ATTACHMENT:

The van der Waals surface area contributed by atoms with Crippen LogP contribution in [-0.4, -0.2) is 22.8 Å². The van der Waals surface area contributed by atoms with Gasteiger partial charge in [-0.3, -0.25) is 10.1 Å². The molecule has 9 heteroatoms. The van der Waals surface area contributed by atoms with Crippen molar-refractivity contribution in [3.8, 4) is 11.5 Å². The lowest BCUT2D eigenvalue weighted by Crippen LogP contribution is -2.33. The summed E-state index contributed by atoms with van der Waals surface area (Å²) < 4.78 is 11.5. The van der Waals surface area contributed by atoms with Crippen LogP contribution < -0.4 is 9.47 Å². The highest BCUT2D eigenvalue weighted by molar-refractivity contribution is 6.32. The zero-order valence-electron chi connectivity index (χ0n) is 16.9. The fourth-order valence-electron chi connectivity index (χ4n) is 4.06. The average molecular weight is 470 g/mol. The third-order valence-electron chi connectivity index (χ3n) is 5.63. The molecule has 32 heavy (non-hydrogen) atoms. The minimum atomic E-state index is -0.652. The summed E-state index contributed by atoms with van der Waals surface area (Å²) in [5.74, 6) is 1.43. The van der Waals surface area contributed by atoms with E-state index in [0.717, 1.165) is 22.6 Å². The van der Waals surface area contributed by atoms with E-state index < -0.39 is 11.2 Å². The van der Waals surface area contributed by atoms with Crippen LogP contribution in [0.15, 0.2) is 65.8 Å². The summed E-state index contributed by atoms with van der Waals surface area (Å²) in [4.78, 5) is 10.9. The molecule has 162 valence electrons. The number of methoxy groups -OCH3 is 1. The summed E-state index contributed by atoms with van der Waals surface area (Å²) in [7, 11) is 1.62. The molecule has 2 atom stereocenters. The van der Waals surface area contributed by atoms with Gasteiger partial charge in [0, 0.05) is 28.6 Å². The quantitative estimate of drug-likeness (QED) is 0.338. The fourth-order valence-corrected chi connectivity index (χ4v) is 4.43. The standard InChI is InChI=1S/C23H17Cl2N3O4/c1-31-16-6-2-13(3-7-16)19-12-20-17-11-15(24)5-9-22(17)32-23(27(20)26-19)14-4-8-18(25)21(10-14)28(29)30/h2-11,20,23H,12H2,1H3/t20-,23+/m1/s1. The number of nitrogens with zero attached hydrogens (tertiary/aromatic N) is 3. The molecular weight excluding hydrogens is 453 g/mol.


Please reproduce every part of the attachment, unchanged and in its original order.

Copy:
The van der Waals surface area contributed by atoms with Crippen LogP contribution in [-0.4, -0.2) is 22.8 Å². The van der Waals surface area contributed by atoms with Gasteiger partial charge in [-0.3, -0.25) is 10.1 Å². The molecule has 9 heteroatoms. The van der Waals surface area contributed by atoms with Crippen molar-refractivity contribution in [3.8, 4) is 11.5 Å². The lowest BCUT2D eigenvalue weighted by Crippen LogP contribution is -2.33. The summed E-state index contributed by atoms with van der Waals surface area (Å²) < 4.78 is 11.5. The van der Waals surface area contributed by atoms with Crippen LogP contribution < -0.4 is 9.47 Å². The highest BCUT2D eigenvalue weighted by molar-refractivity contribution is 6.32. The zero-order valence-electron chi connectivity index (χ0n) is 16.9. The fourth-order valence-electron chi connectivity index (χ4n) is 4.06. The average molecular weight is 470 g/mol. The third-order valence-electron chi connectivity index (χ3n) is 5.63. The molecule has 32 heavy (non-hydrogen) atoms. The minimum atomic E-state index is -0.652. The summed E-state index contributed by atoms with van der Waals surface area (Å²) in [5.74, 6) is 1.43. The van der Waals surface area contributed by atoms with E-state index in [0.717, 1.165) is 22.6 Å². The van der Waals surface area contributed by atoms with E-state index < -0.39 is 11.2 Å². The van der Waals surface area contributed by atoms with Crippen LogP contribution in [0.15, 0.2) is 65.8 Å². The summed E-state index contributed by atoms with van der Waals surface area (Å²) in [4.78, 5) is 10.9. The molecule has 162 valence electrons. The number of methoxy groups -OCH3 is 1. The summed E-state index contributed by atoms with van der Waals surface area (Å²) in [7, 11) is 1.62. The molecule has 2 atom stereocenters. The van der Waals surface area contributed by atoms with Gasteiger partial charge in [0, 0.05) is 28.6 Å². The quantitative estimate of drug-likeness (QED) is 0.338. The fourth-order valence-corrected chi connectivity index (χ4v) is 4.43. The standard InChI is InChI=1S/C23H17Cl2N3O4/c1-31-16-6-2-13(3-7-16)19-12-20-17-11-15(24)5-9-22(17)32-23(27(20)26-19)14-4-8-18(25)21(10-14)28(29)30/h2-11,20,23H,12H2,1H3/t20-,23+/m1/s1. The number of nitrogens with zero attached hydrogens (tertiary/aromatic N) is 3. The molecular weight excluding hydrogens is 453 g/mol.